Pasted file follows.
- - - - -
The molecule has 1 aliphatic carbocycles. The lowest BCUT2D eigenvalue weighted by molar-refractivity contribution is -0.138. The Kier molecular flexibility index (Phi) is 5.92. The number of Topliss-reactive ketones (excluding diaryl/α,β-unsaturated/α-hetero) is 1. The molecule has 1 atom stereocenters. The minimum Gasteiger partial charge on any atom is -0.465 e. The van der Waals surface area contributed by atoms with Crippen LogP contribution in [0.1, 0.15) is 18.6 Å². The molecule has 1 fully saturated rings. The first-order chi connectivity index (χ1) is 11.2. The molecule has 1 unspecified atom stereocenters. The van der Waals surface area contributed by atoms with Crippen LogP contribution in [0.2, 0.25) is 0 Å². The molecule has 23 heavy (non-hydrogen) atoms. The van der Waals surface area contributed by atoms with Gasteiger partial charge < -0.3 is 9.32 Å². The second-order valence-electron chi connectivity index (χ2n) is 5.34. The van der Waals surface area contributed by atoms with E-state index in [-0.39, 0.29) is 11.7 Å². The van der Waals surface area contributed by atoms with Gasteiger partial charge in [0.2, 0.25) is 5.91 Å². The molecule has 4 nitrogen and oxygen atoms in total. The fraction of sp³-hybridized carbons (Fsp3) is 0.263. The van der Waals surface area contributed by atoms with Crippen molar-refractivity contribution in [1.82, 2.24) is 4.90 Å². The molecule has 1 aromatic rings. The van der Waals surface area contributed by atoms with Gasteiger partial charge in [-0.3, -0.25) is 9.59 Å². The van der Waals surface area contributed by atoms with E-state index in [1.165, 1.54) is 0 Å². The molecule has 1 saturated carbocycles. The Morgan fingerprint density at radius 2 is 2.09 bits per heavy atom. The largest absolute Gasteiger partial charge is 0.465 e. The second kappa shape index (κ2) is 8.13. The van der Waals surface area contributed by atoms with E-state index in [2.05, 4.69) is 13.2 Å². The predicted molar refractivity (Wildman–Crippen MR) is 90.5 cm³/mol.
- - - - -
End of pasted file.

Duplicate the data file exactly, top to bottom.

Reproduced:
The molecule has 1 aliphatic carbocycles. The lowest BCUT2D eigenvalue weighted by molar-refractivity contribution is -0.138. The Kier molecular flexibility index (Phi) is 5.92. The number of Topliss-reactive ketones (excluding diaryl/α,β-unsaturated/α-hetero) is 1. The molecule has 1 atom stereocenters. The minimum Gasteiger partial charge on any atom is -0.465 e. The van der Waals surface area contributed by atoms with Crippen LogP contribution in [0.1, 0.15) is 18.6 Å². The molecule has 1 fully saturated rings. The first-order chi connectivity index (χ1) is 11.2. The molecule has 1 unspecified atom stereocenters. The van der Waals surface area contributed by atoms with Crippen LogP contribution in [0.2, 0.25) is 0 Å². The molecule has 23 heavy (non-hydrogen) atoms. The van der Waals surface area contributed by atoms with Gasteiger partial charge < -0.3 is 9.32 Å². The second-order valence-electron chi connectivity index (χ2n) is 5.34. The van der Waals surface area contributed by atoms with E-state index in [-0.39, 0.29) is 11.7 Å². The van der Waals surface area contributed by atoms with Gasteiger partial charge in [0.2, 0.25) is 5.91 Å². The molecule has 4 nitrogen and oxygen atoms in total. The fraction of sp³-hybridized carbons (Fsp3) is 0.263. The van der Waals surface area contributed by atoms with Crippen molar-refractivity contribution in [1.82, 2.24) is 4.90 Å². The molecule has 1 aromatic rings. The van der Waals surface area contributed by atoms with Gasteiger partial charge in [-0.3, -0.25) is 9.59 Å². The van der Waals surface area contributed by atoms with E-state index in [1.165, 1.54) is 0 Å². The molecule has 1 saturated carbocycles. The Morgan fingerprint density at radius 2 is 2.09 bits per heavy atom. The largest absolute Gasteiger partial charge is 0.465 e. The second kappa shape index (κ2) is 8.13. The van der Waals surface area contributed by atoms with E-state index in [2.05, 4.69) is 13.2 Å². The predicted molar refractivity (Wildman–Crippen MR) is 90.5 cm³/mol.